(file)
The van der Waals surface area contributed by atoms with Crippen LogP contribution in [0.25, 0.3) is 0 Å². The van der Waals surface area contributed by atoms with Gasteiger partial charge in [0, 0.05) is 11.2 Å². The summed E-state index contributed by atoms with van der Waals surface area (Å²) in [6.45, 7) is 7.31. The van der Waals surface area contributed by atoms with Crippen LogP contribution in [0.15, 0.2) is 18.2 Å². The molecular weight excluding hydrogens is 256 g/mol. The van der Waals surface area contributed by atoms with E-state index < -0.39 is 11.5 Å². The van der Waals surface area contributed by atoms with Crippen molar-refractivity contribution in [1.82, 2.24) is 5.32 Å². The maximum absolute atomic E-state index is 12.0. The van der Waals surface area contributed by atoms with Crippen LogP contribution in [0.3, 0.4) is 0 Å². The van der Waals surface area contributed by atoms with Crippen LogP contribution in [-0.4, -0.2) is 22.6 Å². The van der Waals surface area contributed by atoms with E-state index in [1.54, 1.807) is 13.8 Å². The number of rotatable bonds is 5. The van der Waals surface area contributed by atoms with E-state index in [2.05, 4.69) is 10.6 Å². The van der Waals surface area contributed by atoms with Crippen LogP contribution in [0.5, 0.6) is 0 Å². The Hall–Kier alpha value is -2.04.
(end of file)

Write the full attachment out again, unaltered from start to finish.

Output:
The van der Waals surface area contributed by atoms with Crippen LogP contribution in [0.25, 0.3) is 0 Å². The van der Waals surface area contributed by atoms with Gasteiger partial charge in [0, 0.05) is 11.2 Å². The summed E-state index contributed by atoms with van der Waals surface area (Å²) in [6.45, 7) is 7.31. The van der Waals surface area contributed by atoms with Crippen LogP contribution in [0.15, 0.2) is 18.2 Å². The molecular weight excluding hydrogens is 256 g/mol. The van der Waals surface area contributed by atoms with E-state index < -0.39 is 11.5 Å². The van der Waals surface area contributed by atoms with Crippen molar-refractivity contribution in [1.82, 2.24) is 5.32 Å². The maximum absolute atomic E-state index is 12.0. The van der Waals surface area contributed by atoms with Crippen LogP contribution in [0.3, 0.4) is 0 Å². The van der Waals surface area contributed by atoms with Crippen LogP contribution in [-0.4, -0.2) is 22.6 Å². The van der Waals surface area contributed by atoms with E-state index in [1.54, 1.807) is 13.8 Å². The number of rotatable bonds is 5. The van der Waals surface area contributed by atoms with E-state index in [2.05, 4.69) is 10.6 Å². The van der Waals surface area contributed by atoms with Crippen LogP contribution in [0.5, 0.6) is 0 Å². The Hall–Kier alpha value is -2.04.